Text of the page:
Biological overprint of the geological carbon cycle

Miriam E. Katz, James D. Wright, Kenneth G. Miller, Benjamin S. Cramer, Katja Fennel, Paul G. Falkowski

Research output: Contribution to journalArticlepeer-review

160 Scopus citations


The oxidation of Earth's atmosphere is coupled to the net sequestration of organic matter, which is related to the relative fractions of organic carbon (forg) and carbonate (fcarb) buried in marine sediments. These fractions can be inferred from carbon isotope data. We present bulk sediment δ13C records of carbonate (δ13C carb) and organic carbon (δ13Corg) with a compilation of evolutionary trajectories of major eucaryotic phytoplankton for the past 205 million years. Our analysis indicates that changes in phytoplankton community structure, coupled with the opening of the Atlantic Ocean basin and global sea-level rise, increased the efficiency of organic carbon burial beginning in the Early Jurassic; in turn, this organic carbon burial increased the oxidation state of Earth's surface while drawing down atmospheric CO 2 levels (assuming no substantial negative feedbacks). The net oxidation and CO2 drawdown appear to be related to the opening phase of the current Wilson cycle, where the newly formed passive plate margins store organic matter for hundreds of millions of years. This process should reverse during the closing phase of the Wilson cycle, when the continents reassemble and the Atlantic Ocean basin closes. The associated oxidation and storage of organic matter have contributed to the long-term depletion of CO2, which was a key factor that selected C4 photosynthetic pathways in marine and terrestrial ecosystems in the latter part of the Cenozoic; these pathways increasingly influenced δ13Corg, and ultimately contributed to the reversal of the long-term trend in δ13Ccarb.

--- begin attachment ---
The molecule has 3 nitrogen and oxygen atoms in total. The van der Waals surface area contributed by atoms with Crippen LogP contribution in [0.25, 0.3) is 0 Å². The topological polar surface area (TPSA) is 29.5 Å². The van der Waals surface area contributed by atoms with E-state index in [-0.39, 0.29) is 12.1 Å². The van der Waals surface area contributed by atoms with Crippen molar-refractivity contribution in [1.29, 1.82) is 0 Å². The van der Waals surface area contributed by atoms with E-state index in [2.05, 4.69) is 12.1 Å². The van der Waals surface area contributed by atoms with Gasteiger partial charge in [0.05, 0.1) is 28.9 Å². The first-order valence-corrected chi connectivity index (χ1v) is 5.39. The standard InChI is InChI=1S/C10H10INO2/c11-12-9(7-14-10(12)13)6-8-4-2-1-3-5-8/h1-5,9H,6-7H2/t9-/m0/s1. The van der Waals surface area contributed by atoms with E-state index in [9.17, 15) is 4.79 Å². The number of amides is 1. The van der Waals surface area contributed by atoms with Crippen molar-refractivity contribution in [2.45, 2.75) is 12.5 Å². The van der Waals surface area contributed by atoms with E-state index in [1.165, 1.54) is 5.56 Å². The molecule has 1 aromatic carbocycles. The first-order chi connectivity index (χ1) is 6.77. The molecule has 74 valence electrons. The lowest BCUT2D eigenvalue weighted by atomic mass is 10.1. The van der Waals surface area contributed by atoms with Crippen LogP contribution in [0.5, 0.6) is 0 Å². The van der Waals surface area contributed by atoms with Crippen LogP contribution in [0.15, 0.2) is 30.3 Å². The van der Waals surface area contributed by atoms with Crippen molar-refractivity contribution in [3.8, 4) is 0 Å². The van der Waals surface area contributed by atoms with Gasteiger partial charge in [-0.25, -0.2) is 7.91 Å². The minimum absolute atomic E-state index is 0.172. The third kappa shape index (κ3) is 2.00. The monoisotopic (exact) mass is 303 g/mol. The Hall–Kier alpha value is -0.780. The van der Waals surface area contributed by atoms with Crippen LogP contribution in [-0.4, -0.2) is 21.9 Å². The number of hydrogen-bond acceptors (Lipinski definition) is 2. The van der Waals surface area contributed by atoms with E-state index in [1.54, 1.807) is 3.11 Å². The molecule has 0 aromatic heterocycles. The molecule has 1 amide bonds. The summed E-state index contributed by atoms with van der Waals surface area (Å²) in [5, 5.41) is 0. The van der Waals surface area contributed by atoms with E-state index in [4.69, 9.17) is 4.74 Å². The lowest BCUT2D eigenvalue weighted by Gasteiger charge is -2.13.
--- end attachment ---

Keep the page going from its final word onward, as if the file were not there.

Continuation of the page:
Original languageEnglish (US)
Pages (from-to)323-338
Number of pages16
JournalMarine Geology
Issue number3-4
StatePublished - Jun 15 2005

All Science Journal Classification (ASJC) codes

  • Oceanography
  • Geology
  • Geochemistry and Petrology


  • Carbon isotopes
  • Organic carbon burial
  • Oxidation state
  • Phytoplankton
  • Wilson cycle


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